The formula for calculating theoretical density of metals:

ρ = nA/VcNA

Where:

ρ = Theoretical Denity of the Metal
n = Number of Atoms Associated in the Cell
A = Atomic Weight
Vc = Volume of Unit Cell

Let’s solve an example;
Find the theoretical density of the metal when the number of atoms associated in the cell is 3, the atomic weight is 6, the volume of unit cell is 2 and the avogadro’s number is 6.022e+24.

This implies that;

n = Number of Atoms Associated in the Cell = 3
A = Atomic Weight = 6
Vc = Volume of Unit Cell = 2
NA = Avogadro’s Number = 6.022e+24

ρ = nA/VcNA
ρ = (3)(6)/(2)(6.0221e+23)
ρ = (18)/(1.20442e+24)
ρ = 1.49

Therefore, the theoretical density of metals is 1.49 m.

## How to Calculate and Solve for Unit Cell Edge Length | Crystal Structures

The image above represents unit cell edge length.

To compute for unit cell edge length, one essential parameter is needed and this parameter is Radius of an Atom (R).

The formula for calculating unit cell edge length:

a = 4R/√(3)

Where:

a = Unit Cell Edge Length, BCC
R = Radius of the atom

Given an example;
Find the unit cell edge length when the radius of the atom is 6.

This implies that;

R = Radius of the atom = 6

a = 4R/√(3)
a = 4(6)/√(3)
a = 24/1.73
a = 13.85

Therefore, the unit cell edge length is 13.85 m.

## How to Calculate and Solve for Atomic Packing Factor | Crystal Structures

The image above represents atomic packing factor.

To compute for atomic packing factor, two essential parameters are needed and these parameters are Volume of Atoms in a Unit Cell (V) and Total Unit Cell Volume (T).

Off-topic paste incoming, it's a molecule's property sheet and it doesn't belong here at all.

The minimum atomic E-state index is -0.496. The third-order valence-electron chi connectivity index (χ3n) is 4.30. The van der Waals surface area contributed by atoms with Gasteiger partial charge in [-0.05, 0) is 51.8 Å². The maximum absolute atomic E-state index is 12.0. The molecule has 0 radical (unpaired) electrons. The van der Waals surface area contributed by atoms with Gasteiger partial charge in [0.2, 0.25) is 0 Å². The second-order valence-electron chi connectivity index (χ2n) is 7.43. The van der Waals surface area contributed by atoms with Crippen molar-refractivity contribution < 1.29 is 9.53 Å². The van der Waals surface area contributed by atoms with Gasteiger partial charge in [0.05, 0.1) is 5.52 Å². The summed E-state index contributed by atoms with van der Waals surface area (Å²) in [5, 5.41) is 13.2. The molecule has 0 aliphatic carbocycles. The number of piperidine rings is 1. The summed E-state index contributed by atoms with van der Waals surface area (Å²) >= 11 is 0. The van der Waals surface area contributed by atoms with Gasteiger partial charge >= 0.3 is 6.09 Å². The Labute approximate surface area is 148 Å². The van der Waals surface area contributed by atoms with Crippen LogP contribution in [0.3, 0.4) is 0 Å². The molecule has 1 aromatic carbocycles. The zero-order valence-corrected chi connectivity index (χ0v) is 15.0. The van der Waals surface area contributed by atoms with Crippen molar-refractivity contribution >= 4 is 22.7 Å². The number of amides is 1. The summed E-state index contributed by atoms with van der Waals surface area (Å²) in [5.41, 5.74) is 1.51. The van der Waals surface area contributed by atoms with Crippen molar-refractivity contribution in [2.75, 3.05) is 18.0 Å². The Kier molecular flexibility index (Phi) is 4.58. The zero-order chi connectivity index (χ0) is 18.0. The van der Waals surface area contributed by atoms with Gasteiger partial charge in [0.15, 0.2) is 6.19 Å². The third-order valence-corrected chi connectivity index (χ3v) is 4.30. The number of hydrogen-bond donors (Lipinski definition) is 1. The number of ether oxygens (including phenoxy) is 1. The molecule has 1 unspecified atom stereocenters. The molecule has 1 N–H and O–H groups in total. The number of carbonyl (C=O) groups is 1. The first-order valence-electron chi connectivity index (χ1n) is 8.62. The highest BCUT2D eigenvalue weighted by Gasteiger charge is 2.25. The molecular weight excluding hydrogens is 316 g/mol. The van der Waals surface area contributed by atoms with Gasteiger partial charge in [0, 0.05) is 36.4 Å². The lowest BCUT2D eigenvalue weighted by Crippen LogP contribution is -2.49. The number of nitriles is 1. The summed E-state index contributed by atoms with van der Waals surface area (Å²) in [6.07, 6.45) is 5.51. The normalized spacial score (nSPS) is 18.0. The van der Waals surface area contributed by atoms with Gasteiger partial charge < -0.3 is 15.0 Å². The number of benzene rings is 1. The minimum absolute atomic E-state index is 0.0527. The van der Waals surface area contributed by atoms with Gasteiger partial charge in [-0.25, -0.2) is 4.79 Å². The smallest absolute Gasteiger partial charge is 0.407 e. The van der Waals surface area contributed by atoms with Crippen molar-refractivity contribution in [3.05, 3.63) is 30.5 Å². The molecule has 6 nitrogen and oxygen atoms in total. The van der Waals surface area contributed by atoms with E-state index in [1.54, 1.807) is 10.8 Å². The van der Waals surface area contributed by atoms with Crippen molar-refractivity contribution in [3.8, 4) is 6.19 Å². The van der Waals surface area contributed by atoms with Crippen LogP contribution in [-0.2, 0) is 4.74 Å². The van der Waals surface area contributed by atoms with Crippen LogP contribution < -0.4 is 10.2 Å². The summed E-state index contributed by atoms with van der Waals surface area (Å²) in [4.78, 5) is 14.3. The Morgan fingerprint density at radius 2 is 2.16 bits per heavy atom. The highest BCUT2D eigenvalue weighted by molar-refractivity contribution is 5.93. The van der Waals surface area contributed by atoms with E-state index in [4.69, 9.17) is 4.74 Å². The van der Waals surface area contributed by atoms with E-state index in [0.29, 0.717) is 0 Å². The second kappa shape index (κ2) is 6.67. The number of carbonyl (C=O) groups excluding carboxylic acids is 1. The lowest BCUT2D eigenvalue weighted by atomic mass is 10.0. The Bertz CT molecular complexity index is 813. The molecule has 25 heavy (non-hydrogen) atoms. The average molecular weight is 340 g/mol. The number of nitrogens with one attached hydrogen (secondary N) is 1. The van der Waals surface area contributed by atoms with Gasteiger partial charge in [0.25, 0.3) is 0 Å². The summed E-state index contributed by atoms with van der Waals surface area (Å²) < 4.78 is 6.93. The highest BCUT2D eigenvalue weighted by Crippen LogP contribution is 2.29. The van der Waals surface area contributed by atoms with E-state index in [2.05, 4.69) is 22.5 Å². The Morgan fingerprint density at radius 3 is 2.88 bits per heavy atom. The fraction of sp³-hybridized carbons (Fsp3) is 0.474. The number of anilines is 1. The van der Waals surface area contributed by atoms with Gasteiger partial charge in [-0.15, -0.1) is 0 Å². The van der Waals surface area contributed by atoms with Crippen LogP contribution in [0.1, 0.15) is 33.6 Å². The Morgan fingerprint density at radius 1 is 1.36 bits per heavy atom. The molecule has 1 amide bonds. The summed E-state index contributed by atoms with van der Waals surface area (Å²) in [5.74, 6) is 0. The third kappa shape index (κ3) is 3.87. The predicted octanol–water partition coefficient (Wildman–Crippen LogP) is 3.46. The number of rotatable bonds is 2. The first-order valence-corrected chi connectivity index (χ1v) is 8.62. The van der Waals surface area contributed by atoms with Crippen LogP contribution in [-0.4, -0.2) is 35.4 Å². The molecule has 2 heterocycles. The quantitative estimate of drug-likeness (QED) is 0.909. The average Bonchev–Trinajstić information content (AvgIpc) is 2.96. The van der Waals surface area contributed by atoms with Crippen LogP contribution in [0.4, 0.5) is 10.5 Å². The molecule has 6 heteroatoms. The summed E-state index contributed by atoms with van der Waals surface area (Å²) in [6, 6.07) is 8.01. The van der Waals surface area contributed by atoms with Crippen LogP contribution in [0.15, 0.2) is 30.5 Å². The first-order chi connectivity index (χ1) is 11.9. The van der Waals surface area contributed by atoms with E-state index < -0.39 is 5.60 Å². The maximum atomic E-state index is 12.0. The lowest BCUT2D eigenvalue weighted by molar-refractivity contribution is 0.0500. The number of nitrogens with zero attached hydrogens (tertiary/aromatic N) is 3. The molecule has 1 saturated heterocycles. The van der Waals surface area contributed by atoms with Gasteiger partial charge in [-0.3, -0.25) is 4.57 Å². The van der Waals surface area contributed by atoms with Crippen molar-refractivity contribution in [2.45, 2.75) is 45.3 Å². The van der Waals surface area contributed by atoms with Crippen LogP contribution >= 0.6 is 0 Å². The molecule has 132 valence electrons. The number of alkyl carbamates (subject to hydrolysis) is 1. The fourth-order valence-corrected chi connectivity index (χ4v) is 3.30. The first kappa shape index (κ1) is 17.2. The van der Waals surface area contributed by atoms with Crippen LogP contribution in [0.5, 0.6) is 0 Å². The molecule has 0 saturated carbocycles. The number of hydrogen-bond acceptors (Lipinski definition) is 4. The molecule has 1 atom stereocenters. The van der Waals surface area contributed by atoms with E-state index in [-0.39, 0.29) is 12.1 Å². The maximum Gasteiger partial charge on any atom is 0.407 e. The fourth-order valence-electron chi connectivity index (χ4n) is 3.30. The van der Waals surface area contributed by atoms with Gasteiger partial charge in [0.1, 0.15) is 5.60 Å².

The formula for calculating atomic packing factor:

APF = V/T

Where:

APF = Atomic Packing Factor
V = Volume of Atoms in a Unit Cell
T = Total Unit Cell Volume

Let’s solve an example;
Find the atomic packing factor when the volume of atoms in a unit cell is 6 and the total unit cell volume is 3.

This implies that;

V = Volume of Atoms in a Unit Cell = 6
T = Total Unit Cell Volume = 3

APF = V/T
APF = 6/3
APF = 2

Therefore, the atomic packing factor is 2.

## How to Calculate and Solve for Unit Cell Edge Length | Crystal Structures

The image above represents unit cell edge length.

To compute for unit cell edge length, one essential parameter is needed and this parameter is Radius of an Atom (R).

The formula for calculating unit cell edge length:

a = 2R√(2)

Where:

a = Unit Cell Edge Length, FCC
R = Radius of the Atom

Given an example;
Find the unit cell edge length when the radius of the atom is 12.

This implies that;

R = Radius of the Atom = 12

a = 2R√(2)
a = 2(12)√(2)
a = (24)(1.41)
a = 33.94

Therefore, the unit cell edge length is 33.94 m.